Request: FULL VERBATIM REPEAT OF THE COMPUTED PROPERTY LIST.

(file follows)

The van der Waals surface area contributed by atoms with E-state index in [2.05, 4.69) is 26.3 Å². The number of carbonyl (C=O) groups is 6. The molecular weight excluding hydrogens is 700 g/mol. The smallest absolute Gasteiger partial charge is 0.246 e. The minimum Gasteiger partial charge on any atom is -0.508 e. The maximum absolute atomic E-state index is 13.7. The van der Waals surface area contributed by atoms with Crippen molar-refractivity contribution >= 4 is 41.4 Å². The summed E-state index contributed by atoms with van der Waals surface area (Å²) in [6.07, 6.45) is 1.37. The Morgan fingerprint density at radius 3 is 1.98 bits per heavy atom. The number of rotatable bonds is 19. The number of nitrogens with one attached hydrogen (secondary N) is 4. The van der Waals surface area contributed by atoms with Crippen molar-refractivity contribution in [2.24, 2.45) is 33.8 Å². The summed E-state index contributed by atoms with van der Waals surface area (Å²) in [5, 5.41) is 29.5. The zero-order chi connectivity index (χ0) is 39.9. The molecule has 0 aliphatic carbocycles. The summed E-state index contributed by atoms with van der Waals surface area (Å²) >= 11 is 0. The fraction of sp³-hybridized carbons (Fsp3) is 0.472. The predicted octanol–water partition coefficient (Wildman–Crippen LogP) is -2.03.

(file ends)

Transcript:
The van der Waals surface area contributed by atoms with E-state index in [2.05, 4.69) is 26.3 Å². The number of carbonyl (C=O) groups is 6. The molecular weight excluding hydrogens is 700 g/mol. The smallest absolute Gasteiger partial charge is 0.246 e. The minimum Gasteiger partial charge on any atom is -0.508 e. The maximum absolute atomic E-state index is 13.7. The van der Waals surface area contributed by atoms with Crippen molar-refractivity contribution >= 4 is 41.4 Å². The summed E-state index contributed by atoms with van der Waals surface area (Å²) in [6.07, 6.45) is 1.37. The Morgan fingerprint density at radius 3 is 1.98 bits per heavy atom. The number of rotatable bonds is 19. The number of nitrogens with one attached hydrogen (secondary N) is 4. The van der Waals surface area contributed by atoms with Crippen molar-refractivity contribution in [2.24, 2.45) is 33.8 Å². The summed E-state index contributed by atoms with van der Waals surface area (Å²) in [5, 5.41) is 29.5. The zero-order chi connectivity index (χ0) is 39.9. The molecule has 0 aliphatic carbocycles. The summed E-state index contributed by atoms with van der Waals surface area (Å²) >= 11 is 0. The fraction of sp³-hybridized carbons (Fsp3) is 0.472. The predicted octanol–water partition coefficient (Wildman–Crippen LogP) is -2.03.